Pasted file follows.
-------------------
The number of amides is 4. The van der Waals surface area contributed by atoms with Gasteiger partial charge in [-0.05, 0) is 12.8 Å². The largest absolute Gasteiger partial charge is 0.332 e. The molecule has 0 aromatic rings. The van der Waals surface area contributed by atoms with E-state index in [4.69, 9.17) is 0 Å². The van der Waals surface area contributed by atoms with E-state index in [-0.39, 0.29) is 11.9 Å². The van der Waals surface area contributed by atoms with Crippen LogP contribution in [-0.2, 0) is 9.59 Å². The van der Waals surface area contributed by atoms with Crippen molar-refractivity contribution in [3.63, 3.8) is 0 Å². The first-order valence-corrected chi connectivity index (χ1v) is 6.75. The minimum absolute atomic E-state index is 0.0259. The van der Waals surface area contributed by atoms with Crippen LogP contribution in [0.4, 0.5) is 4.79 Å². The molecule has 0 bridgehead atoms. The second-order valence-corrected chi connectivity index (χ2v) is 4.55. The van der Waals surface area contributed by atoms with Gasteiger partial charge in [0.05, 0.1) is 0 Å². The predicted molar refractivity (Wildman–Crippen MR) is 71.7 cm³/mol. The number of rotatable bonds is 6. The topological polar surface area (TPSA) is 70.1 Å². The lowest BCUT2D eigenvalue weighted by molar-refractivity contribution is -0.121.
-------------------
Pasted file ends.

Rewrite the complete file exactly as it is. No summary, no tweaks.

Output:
The number of amides is 4. The van der Waals surface area contributed by atoms with Gasteiger partial charge in [-0.05, 0) is 12.8 Å². The largest absolute Gasteiger partial charge is 0.332 e. The molecule has 0 aromatic rings. The van der Waals surface area contributed by atoms with E-state index in [4.69, 9.17) is 0 Å². The van der Waals surface area contributed by atoms with E-state index in [-0.39, 0.29) is 11.9 Å². The van der Waals surface area contributed by atoms with Crippen LogP contribution in [-0.2, 0) is 9.59 Å². The van der Waals surface area contributed by atoms with Crippen molar-refractivity contribution in [3.63, 3.8) is 0 Å². The first-order valence-corrected chi connectivity index (χ1v) is 6.75. The minimum absolute atomic E-state index is 0.0259. The van der Waals surface area contributed by atoms with Crippen LogP contribution in [0.4, 0.5) is 4.79 Å². The molecule has 0 bridgehead atoms. The second-order valence-corrected chi connectivity index (χ2v) is 4.55. The van der Waals surface area contributed by atoms with Gasteiger partial charge in [0.05, 0.1) is 0 Å². The predicted molar refractivity (Wildman–Crippen MR) is 71.7 cm³/mol. The number of rotatable bonds is 6. The topological polar surface area (TPSA) is 70.1 Å². The lowest BCUT2D eigenvalue weighted by molar-refractivity contribution is -0.121.